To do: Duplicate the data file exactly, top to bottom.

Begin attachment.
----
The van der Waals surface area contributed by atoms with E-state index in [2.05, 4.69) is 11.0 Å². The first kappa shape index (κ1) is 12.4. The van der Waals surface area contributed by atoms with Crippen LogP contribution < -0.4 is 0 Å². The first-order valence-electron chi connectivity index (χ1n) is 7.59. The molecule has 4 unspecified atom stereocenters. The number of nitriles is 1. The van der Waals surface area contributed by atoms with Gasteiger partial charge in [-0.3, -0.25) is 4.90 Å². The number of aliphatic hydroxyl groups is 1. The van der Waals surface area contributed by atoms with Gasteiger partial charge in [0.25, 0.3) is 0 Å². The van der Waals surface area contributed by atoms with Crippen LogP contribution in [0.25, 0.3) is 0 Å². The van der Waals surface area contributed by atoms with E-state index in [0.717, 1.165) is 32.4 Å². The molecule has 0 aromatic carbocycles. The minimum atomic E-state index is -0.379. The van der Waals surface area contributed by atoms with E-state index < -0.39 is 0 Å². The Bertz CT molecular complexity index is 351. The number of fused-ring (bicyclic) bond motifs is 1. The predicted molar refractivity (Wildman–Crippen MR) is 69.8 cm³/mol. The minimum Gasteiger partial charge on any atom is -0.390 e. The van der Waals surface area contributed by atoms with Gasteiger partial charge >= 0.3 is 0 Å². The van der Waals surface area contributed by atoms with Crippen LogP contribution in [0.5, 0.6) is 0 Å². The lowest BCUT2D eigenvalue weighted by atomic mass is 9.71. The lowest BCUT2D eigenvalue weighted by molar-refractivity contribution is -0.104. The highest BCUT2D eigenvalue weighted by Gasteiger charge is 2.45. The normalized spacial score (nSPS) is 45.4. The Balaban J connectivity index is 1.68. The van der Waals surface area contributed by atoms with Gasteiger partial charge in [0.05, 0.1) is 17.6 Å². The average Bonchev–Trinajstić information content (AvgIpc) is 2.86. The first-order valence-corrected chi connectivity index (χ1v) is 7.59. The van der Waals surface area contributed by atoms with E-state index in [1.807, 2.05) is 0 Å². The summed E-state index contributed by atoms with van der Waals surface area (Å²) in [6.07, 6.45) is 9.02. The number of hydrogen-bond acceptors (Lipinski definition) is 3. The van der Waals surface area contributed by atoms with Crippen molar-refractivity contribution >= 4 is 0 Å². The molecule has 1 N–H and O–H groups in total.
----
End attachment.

The van der Waals surface area contributed by atoms with E-state index in [2.05, 4.69) is 11.0 Å². The first kappa shape index (κ1) is 12.4. The van der Waals surface area contributed by atoms with Crippen LogP contribution < -0.4 is 0 Å². The first-order valence-electron chi connectivity index (χ1n) is 7.59. The molecule has 4 unspecified atom stereocenters. The number of nitriles is 1. The van der Waals surface area contributed by atoms with Gasteiger partial charge in [-0.3, -0.25) is 4.90 Å². The number of aliphatic hydroxyl groups is 1. The van der Waals surface area contributed by atoms with Gasteiger partial charge in [0.25, 0.3) is 0 Å². The van der Waals surface area contributed by atoms with Crippen LogP contribution in [0.25, 0.3) is 0 Å². The van der Waals surface area contributed by atoms with E-state index in [0.717, 1.165) is 32.4 Å². The molecule has 0 aromatic carbocycles. The minimum atomic E-state index is -0.379. The van der Waals surface area contributed by atoms with E-state index < -0.39 is 0 Å². The Bertz CT molecular complexity index is 351. The number of fused-ring (bicyclic) bond motifs is 1. The predicted molar refractivity (Wildman–Crippen MR) is 69.8 cm³/mol. The minimum Gasteiger partial charge on any atom is -0.390 e. The van der Waals surface area contributed by atoms with Gasteiger partial charge >= 0.3 is 0 Å². The van der Waals surface area contributed by atoms with Crippen LogP contribution in [0.5, 0.6) is 0 Å². The lowest BCUT2D eigenvalue weighted by atomic mass is 9.71. The lowest BCUT2D eigenvalue weighted by molar-refractivity contribution is -0.104. The highest BCUT2D eigenvalue weighted by Gasteiger charge is 2.45. The normalized spacial score (nSPS) is 45.4. The Balaban J connectivity index is 1.68. The van der Waals surface area contributed by atoms with Gasteiger partial charge in [0.05, 0.1) is 17.6 Å². The average Bonchev–Trinajstić information content (AvgIpc) is 2.86. The first-order valence-corrected chi connectivity index (χ1v) is 7.59. The van der Waals surface area contributed by atoms with E-state index in [1.807, 2.05) is 0 Å². The summed E-state index contributed by atoms with van der Waals surface area (Å²) in [6.07, 6.45) is 9.02. The number of hydrogen-bond acceptors (Lipinski definition) is 3. The van der Waals surface area contributed by atoms with Crippen molar-refractivity contribution >= 4 is 0 Å². The molecule has 1 N–H and O–H groups in total.